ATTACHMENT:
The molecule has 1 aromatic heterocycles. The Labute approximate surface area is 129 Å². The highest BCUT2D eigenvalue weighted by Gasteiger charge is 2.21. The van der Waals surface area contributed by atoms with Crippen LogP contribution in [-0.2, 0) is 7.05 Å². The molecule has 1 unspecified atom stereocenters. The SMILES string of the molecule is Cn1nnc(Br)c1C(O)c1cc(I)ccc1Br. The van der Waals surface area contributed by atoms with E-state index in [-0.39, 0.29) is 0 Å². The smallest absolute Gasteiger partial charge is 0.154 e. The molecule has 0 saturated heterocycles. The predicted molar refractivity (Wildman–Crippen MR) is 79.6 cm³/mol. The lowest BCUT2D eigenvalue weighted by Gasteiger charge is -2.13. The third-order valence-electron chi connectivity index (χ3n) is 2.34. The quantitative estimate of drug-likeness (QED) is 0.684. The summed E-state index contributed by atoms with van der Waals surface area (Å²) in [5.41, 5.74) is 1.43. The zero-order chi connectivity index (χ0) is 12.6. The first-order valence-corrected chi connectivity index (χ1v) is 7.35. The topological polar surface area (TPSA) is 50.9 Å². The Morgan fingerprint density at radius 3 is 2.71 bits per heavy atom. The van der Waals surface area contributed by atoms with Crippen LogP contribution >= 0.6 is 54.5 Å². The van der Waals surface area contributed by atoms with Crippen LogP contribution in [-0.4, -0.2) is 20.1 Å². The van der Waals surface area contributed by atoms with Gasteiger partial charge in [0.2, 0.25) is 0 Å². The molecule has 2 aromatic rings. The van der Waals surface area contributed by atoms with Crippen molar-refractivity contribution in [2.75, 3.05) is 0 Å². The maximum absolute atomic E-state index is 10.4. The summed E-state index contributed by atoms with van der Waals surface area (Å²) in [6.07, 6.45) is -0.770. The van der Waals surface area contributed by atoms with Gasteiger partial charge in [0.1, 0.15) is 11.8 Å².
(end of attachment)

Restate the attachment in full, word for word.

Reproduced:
The molecule has 1 aromatic heterocycles. The Labute approximate surface area is 129 Å². The highest BCUT2D eigenvalue weighted by Gasteiger charge is 2.21. The van der Waals surface area contributed by atoms with Crippen LogP contribution in [-0.2, 0) is 7.05 Å². The molecule has 1 unspecified atom stereocenters. The SMILES string of the molecule is Cn1nnc(Br)c1C(O)c1cc(I)ccc1Br. The van der Waals surface area contributed by atoms with E-state index in [-0.39, 0.29) is 0 Å². The smallest absolute Gasteiger partial charge is 0.154 e. The molecule has 0 saturated heterocycles. The predicted molar refractivity (Wildman–Crippen MR) is 79.6 cm³/mol. The lowest BCUT2D eigenvalue weighted by Gasteiger charge is -2.13. The third-order valence-electron chi connectivity index (χ3n) is 2.34. The quantitative estimate of drug-likeness (QED) is 0.684. The summed E-state index contributed by atoms with van der Waals surface area (Å²) in [5.41, 5.74) is 1.43. The zero-order chi connectivity index (χ0) is 12.6. The first-order valence-corrected chi connectivity index (χ1v) is 7.35. The topological polar surface area (TPSA) is 50.9 Å². The Morgan fingerprint density at radius 3 is 2.71 bits per heavy atom. The van der Waals surface area contributed by atoms with Crippen LogP contribution >= 0.6 is 54.5 Å². The van der Waals surface area contributed by atoms with Crippen LogP contribution in [-0.4, -0.2) is 20.1 Å². The van der Waals surface area contributed by atoms with Gasteiger partial charge in [0.2, 0.25) is 0 Å². The molecule has 2 aromatic rings. The van der Waals surface area contributed by atoms with Crippen molar-refractivity contribution in [2.75, 3.05) is 0 Å². The maximum absolute atomic E-state index is 10.4. The summed E-state index contributed by atoms with van der Waals surface area (Å²) in [6.07, 6.45) is -0.770. The van der Waals surface area contributed by atoms with Gasteiger partial charge in [0.1, 0.15) is 11.8 Å².